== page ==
By Mary Ellis
On May 22nd, both beginning and experienced farmers gathered for CFAC’s Field-Tested Tool Expo. Farmers often learn best from other farmers and this workshop provided producers a chance to see new tools in action, hear from farmers who have tested them in the field, and try them out themselves.
The event was held at County Rail Farm, located just outside of Huson, MT, owned and operated by farmer Tracy Potter-Fins. Tracy generously let us use her farm to test out a wide variety of tools. Several of the tools showcased at the workshop were purchased through CFAC’s Field Tested Mini-Grants, funded by the Montana Department of Agriculture Specialty Crop Block Grant Program. These grants provide farmers with funds of up to $5,000 to purchase equipment to help enhance their operation.
The day started with a discussion led by Josh Volk on what to consider when making tool system decisions. Josh Volk runs Slow Hand Farm in Portland, OR and he also provides consulting services to farmers on how to design their own efficient and effective systems. Before the group dispersed to test out new tools, Josh asked participants to consider if they could see a tool working for them and what could make it better.
Participants got a chance to walk around to eight different stations and see innovative tools and equipment in action. The lineup for the event included:
- Walk Behind Tractor demoed by County Rail Farm staff
- Allis Chalmers G Electric Conversion Tractor demoed by Karl Sutton of Fresh Roots Farm
- Paper Pot Transplanter demoed by Mary Bricker of SweetRoot Farm
- Multi-row Jang Seeder demoed by Katie Madden of Missoula Grain and Vegetable Co.
- Backpack Flame Weeder demoed by Tracy Potter-Fins of County Rail Farm
- Double Wheel Hoe and Silage Tarps demoed by Mary Bricker and Noah Jackson of Sweet Root Farm
- Seed Screens demoed by Leslie Kline of Good Egg Farm
- Greens Harvester and Drying Methods demoed by Tracy Potter-Fins of County Rail Farm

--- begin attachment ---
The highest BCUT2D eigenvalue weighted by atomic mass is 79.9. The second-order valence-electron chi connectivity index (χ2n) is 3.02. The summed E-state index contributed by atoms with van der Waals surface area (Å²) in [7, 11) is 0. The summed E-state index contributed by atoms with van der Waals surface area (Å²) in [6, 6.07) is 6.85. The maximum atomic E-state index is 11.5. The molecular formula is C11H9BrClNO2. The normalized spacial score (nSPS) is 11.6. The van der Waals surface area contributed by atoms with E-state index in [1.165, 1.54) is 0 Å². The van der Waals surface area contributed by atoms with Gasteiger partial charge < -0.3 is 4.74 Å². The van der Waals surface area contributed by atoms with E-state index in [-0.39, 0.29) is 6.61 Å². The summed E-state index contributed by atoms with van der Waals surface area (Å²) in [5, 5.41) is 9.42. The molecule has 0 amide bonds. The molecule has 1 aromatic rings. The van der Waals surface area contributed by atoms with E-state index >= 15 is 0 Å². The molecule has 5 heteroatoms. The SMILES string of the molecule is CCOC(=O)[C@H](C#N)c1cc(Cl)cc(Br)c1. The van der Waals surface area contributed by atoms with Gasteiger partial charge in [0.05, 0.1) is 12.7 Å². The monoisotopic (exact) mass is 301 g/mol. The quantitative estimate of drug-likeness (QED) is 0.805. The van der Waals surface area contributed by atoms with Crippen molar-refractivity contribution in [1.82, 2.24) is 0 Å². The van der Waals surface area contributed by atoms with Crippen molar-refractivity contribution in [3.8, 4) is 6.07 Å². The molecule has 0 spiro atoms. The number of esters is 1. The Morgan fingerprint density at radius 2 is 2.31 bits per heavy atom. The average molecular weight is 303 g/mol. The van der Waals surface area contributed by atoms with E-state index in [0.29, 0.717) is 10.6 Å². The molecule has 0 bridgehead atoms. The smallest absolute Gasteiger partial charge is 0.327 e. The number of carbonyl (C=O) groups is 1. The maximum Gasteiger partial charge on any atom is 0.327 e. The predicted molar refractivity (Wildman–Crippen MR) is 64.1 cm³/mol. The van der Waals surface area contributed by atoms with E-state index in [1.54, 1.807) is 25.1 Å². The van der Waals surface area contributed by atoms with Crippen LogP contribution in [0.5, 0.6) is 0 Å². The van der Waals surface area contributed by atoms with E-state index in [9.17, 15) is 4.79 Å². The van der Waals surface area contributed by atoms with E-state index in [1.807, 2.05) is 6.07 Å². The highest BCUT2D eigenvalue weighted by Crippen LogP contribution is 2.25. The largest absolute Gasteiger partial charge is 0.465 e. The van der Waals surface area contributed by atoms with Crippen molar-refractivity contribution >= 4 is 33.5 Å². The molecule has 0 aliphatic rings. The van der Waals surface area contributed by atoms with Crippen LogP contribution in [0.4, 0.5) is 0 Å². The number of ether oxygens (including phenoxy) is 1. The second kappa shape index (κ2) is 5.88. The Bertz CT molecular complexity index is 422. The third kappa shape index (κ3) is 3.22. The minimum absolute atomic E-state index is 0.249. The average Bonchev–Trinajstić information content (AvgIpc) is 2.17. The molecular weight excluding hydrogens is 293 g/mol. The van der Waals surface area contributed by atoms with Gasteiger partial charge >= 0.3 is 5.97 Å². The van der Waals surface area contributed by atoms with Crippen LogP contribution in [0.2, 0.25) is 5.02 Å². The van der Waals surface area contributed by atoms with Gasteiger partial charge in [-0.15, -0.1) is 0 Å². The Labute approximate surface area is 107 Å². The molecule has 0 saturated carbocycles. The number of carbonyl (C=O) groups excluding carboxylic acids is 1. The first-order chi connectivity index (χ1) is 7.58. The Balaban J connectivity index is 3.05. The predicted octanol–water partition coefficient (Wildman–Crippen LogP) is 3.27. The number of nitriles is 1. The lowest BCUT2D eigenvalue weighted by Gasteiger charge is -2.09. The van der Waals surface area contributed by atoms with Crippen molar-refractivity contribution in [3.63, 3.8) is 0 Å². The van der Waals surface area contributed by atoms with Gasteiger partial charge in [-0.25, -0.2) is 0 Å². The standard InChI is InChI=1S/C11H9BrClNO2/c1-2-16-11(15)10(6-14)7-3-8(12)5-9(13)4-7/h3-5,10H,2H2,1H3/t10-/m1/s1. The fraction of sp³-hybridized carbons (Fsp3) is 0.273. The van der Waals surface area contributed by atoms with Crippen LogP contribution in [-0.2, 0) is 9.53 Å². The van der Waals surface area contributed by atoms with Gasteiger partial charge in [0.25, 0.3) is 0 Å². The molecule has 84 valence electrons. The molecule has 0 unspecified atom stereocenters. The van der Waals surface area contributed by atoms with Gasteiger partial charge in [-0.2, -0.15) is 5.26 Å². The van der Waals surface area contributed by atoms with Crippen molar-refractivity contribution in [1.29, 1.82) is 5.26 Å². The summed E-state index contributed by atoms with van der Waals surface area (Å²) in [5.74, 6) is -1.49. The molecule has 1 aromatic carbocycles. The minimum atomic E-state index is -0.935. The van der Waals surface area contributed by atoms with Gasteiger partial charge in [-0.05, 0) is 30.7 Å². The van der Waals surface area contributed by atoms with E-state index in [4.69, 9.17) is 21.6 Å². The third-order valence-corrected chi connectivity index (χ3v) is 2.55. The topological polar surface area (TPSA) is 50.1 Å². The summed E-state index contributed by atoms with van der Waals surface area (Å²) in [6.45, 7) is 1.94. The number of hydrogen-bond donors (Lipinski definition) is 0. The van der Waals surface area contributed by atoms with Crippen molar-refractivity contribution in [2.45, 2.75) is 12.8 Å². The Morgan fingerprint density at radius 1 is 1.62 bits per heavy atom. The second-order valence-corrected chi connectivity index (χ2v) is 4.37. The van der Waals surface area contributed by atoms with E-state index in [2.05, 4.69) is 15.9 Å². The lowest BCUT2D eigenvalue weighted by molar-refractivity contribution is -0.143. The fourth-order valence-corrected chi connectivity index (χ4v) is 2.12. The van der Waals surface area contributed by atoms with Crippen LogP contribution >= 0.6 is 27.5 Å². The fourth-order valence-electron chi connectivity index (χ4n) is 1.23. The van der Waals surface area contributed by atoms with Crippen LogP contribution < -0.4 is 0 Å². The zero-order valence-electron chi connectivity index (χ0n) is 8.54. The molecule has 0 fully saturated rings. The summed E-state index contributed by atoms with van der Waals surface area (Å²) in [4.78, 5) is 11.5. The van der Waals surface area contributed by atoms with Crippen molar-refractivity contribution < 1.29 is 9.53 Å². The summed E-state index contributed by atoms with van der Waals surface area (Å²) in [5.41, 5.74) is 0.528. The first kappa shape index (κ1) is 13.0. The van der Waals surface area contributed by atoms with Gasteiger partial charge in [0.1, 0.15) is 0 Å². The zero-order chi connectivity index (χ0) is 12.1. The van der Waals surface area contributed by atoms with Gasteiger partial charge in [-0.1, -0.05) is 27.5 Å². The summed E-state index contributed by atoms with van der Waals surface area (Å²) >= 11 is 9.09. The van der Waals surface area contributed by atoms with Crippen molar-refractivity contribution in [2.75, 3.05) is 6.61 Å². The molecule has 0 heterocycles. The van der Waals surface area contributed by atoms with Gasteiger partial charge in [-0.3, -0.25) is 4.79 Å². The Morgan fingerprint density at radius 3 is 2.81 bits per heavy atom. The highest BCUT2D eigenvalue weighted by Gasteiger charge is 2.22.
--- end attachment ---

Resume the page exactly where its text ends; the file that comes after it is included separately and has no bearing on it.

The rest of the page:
During each demonstration, participants got to see how the tool worked and then try it out for themselves. At the end of each demonstration, farmers got the chance to discuss the benefits and challenges of each tool and brainstorm ways to improve it.
In one of the demonstrations, Tracy Potter-Fins of County Rail Farm showed attendees how to use the flame weeder to effectively kill weeds before planting, giving their seedlings a head start. Josh Volk shared how he uses the flame weeder to kill weeds in his garlic fields since monocot plants (like garlic, onions, and corn) can handle the heat from the flames, making weed control a lot easier during a busy season!
Farmers also got to try out a drill powered salad greens harvester and a paper pot transplanter. Both these tools are meant to help farmers plant and harvest more quickly, which is essential for busy small-scale farmers.
The day ended with Josh leading a discussion on the benefits and challenges of each of the tools, and how farmers could adjust them to work for their operation.
If you didn’t get to join us for this event, there are many more opportunities to learn from local farmers this summer. Our Farmer Field Day series gives experienced farmers the chance to share their skills and knowledge with a new generation of producers. Join us on June 19th at Harts Garden for our first official Farmer Field Day of the season and learn some new things! Visit our Events Page for even more opportunities to learn and get involved!